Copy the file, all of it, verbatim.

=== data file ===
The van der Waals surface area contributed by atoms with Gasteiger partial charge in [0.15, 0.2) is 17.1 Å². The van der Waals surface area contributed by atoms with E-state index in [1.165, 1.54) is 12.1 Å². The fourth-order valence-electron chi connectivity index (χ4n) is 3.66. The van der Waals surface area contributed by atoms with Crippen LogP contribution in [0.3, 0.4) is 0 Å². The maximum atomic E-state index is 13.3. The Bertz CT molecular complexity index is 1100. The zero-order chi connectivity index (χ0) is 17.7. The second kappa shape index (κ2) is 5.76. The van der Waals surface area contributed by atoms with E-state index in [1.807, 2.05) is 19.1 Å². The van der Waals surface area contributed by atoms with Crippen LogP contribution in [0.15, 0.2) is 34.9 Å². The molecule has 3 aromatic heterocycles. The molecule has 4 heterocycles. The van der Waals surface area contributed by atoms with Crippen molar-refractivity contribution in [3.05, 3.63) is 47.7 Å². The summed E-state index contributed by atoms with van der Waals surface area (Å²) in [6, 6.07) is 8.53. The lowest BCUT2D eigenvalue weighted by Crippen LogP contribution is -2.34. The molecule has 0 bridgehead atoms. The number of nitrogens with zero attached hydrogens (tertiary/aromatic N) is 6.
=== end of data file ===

The van der Waals surface area contributed by atoms with Gasteiger partial charge in [0.15, 0.2) is 17.1 Å². The van der Waals surface area contributed by atoms with E-state index in [1.165, 1.54) is 12.1 Å². The fourth-order valence-electron chi connectivity index (χ4n) is 3.66. The van der Waals surface area contributed by atoms with Crippen LogP contribution in [0.3, 0.4) is 0 Å². The maximum atomic E-state index is 13.3. The Bertz CT molecular complexity index is 1100. The zero-order chi connectivity index (χ0) is 17.7. The second kappa shape index (κ2) is 5.76. The van der Waals surface area contributed by atoms with E-state index in [1.807, 2.05) is 19.1 Å². The van der Waals surface area contributed by atoms with Crippen LogP contribution in [0.15, 0.2) is 34.9 Å². The molecule has 3 aromatic heterocycles. The molecule has 4 heterocycles. The van der Waals surface area contributed by atoms with Crippen molar-refractivity contribution in [3.05, 3.63) is 47.7 Å². The summed E-state index contributed by atoms with van der Waals surface area (Å²) in [6, 6.07) is 8.53. The lowest BCUT2D eigenvalue weighted by Crippen LogP contribution is -2.34. The molecule has 0 bridgehead atoms. The number of nitrogens with zero attached hydrogens (tertiary/aromatic N) is 6.